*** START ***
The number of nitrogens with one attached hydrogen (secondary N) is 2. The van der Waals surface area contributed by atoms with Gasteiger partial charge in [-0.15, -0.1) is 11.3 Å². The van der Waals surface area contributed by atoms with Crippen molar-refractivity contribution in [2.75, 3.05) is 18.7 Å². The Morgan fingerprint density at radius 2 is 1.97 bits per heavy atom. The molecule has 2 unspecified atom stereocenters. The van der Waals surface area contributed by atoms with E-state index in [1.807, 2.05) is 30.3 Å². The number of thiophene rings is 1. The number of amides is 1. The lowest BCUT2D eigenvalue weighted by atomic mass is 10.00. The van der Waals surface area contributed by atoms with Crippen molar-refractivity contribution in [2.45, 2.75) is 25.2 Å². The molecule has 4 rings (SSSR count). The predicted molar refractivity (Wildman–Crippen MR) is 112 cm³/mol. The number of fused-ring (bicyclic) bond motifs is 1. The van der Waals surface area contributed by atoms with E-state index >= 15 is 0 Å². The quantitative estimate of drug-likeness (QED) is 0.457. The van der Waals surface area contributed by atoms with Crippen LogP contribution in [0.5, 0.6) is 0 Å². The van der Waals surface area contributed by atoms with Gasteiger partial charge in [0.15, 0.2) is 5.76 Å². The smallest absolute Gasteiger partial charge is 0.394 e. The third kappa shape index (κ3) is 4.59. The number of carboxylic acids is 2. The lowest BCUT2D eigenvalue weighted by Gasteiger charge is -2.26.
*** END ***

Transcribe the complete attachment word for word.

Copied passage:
The number of nitrogens with one attached hydrogen (secondary N) is 2. The van der Waals surface area contributed by atoms with Gasteiger partial charge in [-0.15, -0.1) is 11.3 Å². The van der Waals surface area contributed by atoms with Crippen molar-refractivity contribution in [2.75, 3.05) is 18.7 Å². The Morgan fingerprint density at radius 2 is 1.97 bits per heavy atom. The molecule has 2 unspecified atom stereocenters. The van der Waals surface area contributed by atoms with E-state index in [1.807, 2.05) is 30.3 Å². The number of thiophene rings is 1. The number of amides is 1. The lowest BCUT2D eigenvalue weighted by atomic mass is 10.00. The van der Waals surface area contributed by atoms with Crippen molar-refractivity contribution in [2.45, 2.75) is 25.2 Å². The molecule has 4 rings (SSSR count). The predicted molar refractivity (Wildman–Crippen MR) is 112 cm³/mol. The number of fused-ring (bicyclic) bond motifs is 1. The van der Waals surface area contributed by atoms with E-state index >= 15 is 0 Å². The quantitative estimate of drug-likeness (QED) is 0.457. The van der Waals surface area contributed by atoms with Crippen LogP contribution in [0.5, 0.6) is 0 Å². The van der Waals surface area contributed by atoms with Gasteiger partial charge in [0.15, 0.2) is 5.76 Å². The smallest absolute Gasteiger partial charge is 0.394 e. The third kappa shape index (κ3) is 4.59. The number of carboxylic acids is 2. The lowest BCUT2D eigenvalue weighted by Gasteiger charge is -2.26.